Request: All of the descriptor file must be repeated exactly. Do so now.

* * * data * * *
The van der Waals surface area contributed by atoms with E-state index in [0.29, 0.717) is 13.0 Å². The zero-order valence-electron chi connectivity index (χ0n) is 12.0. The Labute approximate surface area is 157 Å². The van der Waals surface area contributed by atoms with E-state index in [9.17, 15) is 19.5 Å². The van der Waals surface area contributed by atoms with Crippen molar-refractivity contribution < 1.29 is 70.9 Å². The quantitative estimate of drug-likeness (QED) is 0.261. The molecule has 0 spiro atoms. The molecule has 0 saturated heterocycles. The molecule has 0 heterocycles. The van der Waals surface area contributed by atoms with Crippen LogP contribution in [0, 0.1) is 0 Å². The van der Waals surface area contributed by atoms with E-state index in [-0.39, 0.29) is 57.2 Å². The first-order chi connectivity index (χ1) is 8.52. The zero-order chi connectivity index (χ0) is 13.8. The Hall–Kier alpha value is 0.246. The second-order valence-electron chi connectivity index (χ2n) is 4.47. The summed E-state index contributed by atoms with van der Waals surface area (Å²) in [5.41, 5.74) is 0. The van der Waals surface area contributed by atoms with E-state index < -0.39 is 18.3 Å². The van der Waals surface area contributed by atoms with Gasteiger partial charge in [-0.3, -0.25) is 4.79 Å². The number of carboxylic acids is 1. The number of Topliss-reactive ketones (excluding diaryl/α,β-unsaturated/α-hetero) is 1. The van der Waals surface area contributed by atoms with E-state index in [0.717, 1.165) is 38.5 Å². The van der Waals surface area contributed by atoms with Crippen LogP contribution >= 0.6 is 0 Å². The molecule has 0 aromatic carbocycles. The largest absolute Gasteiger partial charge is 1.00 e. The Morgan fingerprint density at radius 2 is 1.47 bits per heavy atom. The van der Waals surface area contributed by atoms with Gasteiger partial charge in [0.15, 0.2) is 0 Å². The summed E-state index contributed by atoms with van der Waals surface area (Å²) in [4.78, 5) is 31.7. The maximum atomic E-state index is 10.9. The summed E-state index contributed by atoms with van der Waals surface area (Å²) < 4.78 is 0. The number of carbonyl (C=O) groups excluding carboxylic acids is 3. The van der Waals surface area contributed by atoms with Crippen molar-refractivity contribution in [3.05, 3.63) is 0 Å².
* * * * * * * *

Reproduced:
The van der Waals surface area contributed by atoms with E-state index in [0.29, 0.717) is 13.0 Å². The zero-order valence-electron chi connectivity index (χ0n) is 12.0. The Labute approximate surface area is 157 Å². The van der Waals surface area contributed by atoms with E-state index in [9.17, 15) is 19.5 Å². The van der Waals surface area contributed by atoms with Crippen molar-refractivity contribution < 1.29 is 70.9 Å². The quantitative estimate of drug-likeness (QED) is 0.261. The molecule has 0 spiro atoms. The molecule has 0 saturated heterocycles. The molecule has 0 heterocycles. The van der Waals surface area contributed by atoms with Crippen LogP contribution in [0, 0.1) is 0 Å². The van der Waals surface area contributed by atoms with E-state index in [-0.39, 0.29) is 57.2 Å². The first-order chi connectivity index (χ1) is 8.52. The zero-order chi connectivity index (χ0) is 13.8. The Hall–Kier alpha value is 0.246. The second-order valence-electron chi connectivity index (χ2n) is 4.47. The summed E-state index contributed by atoms with van der Waals surface area (Å²) in [5.41, 5.74) is 0. The van der Waals surface area contributed by atoms with E-state index < -0.39 is 18.3 Å². The van der Waals surface area contributed by atoms with Gasteiger partial charge in [-0.3, -0.25) is 4.79 Å². The number of carboxylic acids is 1. The number of Topliss-reactive ketones (excluding diaryl/α,β-unsaturated/α-hetero) is 1. The van der Waals surface area contributed by atoms with E-state index in [0.717, 1.165) is 38.5 Å². The van der Waals surface area contributed by atoms with Crippen LogP contribution >= 0.6 is 0 Å². The molecule has 0 aromatic carbocycles. The largest absolute Gasteiger partial charge is 1.00 e. The Morgan fingerprint density at radius 2 is 1.47 bits per heavy atom. The van der Waals surface area contributed by atoms with Gasteiger partial charge in [0.15, 0.2) is 0 Å². The summed E-state index contributed by atoms with van der Waals surface area (Å²) in [4.78, 5) is 31.7. The maximum atomic E-state index is 10.9. The summed E-state index contributed by atoms with van der Waals surface area (Å²) < 4.78 is 0. The number of carbonyl (C=O) groups excluding carboxylic acids is 3. The van der Waals surface area contributed by atoms with Crippen molar-refractivity contribution in [3.05, 3.63) is 0 Å².